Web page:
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Rock Band Trixter Drops New Treat With Ties To Paramus

Trixter regroups for a photo and several new albums.
Trixter regroups for a photo and several new albums. Photo Credit: Mark Gus Scott
Mark Gus Scott gives Trixter fans a treat when he tosses his sticks into the crowd after a recent performance.
Mark Gus Scott gives Trixter fans a treat when he tosses his sticks into the crowd after a recent performance. Photo Credit: Mark Gus Scott
Trixter's drummer Mark Gus Scott, of Paramus.
Trixter's drummer Mark Gus Scott, of Paramus. Photo Credit: Mark Gus Scott
Trixter's new album, "Human Era."
Trixter's new album, "Human Era." Photo Credit: Mark Gus Scott

PARAMUS, N.J. — Drummer Mark Gus Scott could've never imagined that a song he and his bandmates wrote on Spring Valley Road in the early 1980s would open an album nearly 35 years later.

“Rockin’ to the Edge of the Night” -- the first of 13 songs on Trixter’s “Human Era” -- sets the tone for the rest of the new record's tracks.

“The overtone of the whole album is growing up in suburban New Jersey,” Scott said.

Pete Loran, Steve Farley, PJ Brown and Scott were all raised within a square mile of one another and share fond memories of speeding down local streets and away from the police on their bikes. A brotherly bond was forged through Little League baseball, house parties and that old-time rock and roll.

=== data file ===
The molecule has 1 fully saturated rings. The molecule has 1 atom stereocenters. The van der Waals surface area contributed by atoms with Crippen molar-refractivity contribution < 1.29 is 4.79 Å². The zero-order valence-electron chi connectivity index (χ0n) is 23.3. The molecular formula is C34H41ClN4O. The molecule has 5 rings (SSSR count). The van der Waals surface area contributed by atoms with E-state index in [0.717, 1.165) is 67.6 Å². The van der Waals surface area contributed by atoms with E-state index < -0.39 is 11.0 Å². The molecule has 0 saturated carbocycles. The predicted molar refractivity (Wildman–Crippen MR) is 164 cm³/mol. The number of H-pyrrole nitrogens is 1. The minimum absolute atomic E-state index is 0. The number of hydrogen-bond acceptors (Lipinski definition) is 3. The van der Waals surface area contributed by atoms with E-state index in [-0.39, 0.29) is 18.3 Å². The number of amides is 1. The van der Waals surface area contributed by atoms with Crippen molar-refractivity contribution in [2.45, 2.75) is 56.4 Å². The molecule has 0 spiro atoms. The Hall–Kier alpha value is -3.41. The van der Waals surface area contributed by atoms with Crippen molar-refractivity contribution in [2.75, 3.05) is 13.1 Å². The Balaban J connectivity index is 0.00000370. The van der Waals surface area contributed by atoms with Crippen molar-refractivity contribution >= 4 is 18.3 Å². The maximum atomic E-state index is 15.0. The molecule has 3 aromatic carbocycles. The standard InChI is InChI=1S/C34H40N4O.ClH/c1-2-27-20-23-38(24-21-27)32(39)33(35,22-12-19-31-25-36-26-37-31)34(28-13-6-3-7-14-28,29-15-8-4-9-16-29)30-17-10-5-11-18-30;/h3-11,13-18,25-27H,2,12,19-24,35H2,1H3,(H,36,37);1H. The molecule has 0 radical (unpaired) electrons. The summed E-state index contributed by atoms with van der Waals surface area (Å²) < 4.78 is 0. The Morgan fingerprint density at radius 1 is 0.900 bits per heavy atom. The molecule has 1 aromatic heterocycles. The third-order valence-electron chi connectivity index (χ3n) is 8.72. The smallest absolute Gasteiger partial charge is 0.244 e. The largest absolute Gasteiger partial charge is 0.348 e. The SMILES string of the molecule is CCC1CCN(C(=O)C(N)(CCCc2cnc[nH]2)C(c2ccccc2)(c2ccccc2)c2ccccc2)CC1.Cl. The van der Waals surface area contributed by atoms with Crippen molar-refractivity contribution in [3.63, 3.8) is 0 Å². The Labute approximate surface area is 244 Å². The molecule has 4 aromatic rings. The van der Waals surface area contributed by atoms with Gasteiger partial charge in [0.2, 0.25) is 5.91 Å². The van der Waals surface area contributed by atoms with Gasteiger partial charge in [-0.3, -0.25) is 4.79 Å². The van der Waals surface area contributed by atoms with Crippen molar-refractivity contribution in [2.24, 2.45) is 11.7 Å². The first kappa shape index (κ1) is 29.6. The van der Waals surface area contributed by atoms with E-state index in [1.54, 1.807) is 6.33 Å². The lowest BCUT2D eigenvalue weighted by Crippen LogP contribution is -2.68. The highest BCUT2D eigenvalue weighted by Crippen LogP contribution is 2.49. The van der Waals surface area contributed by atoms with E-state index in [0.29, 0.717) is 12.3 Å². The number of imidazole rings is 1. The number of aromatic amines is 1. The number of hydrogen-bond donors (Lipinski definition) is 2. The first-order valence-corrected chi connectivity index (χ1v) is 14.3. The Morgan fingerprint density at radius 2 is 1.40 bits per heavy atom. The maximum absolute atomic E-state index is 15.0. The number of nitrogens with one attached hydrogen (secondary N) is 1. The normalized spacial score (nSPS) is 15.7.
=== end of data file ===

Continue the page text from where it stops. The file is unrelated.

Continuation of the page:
"Human Era" is a testament to those times, before cell phones and computers replaced face-to-face communication.

“We had a personal connection, we shared something together physically,” Scott said. “It was more of an emotional connection, as opposed to picking up the phone or sending a text.”

The band’s 1995 song “Surrender” was the last No. 1 hit on MTV before the network discontinued ranking new music.

Trixter disbanded that year but then regrouped in 2007 after Poison’s lead singer, Bret Michaels, reached out to see whether they’d be interested in opening for him.

“We didn’t delve into it full time," Scott said, "but we realized it was fun, the pay was good and there was still a market of people to play for in the Midwest that still love rock and roll.”

The band reconnected while producing new music -- this time in guitarist Steve Brown’s local studio, where they recorded three records.

And although Loran recently moved to Arizona, Scott said "Human Era" is a ringing reminder that he and his fellow Trixters will always be Jersey Boys at heart.

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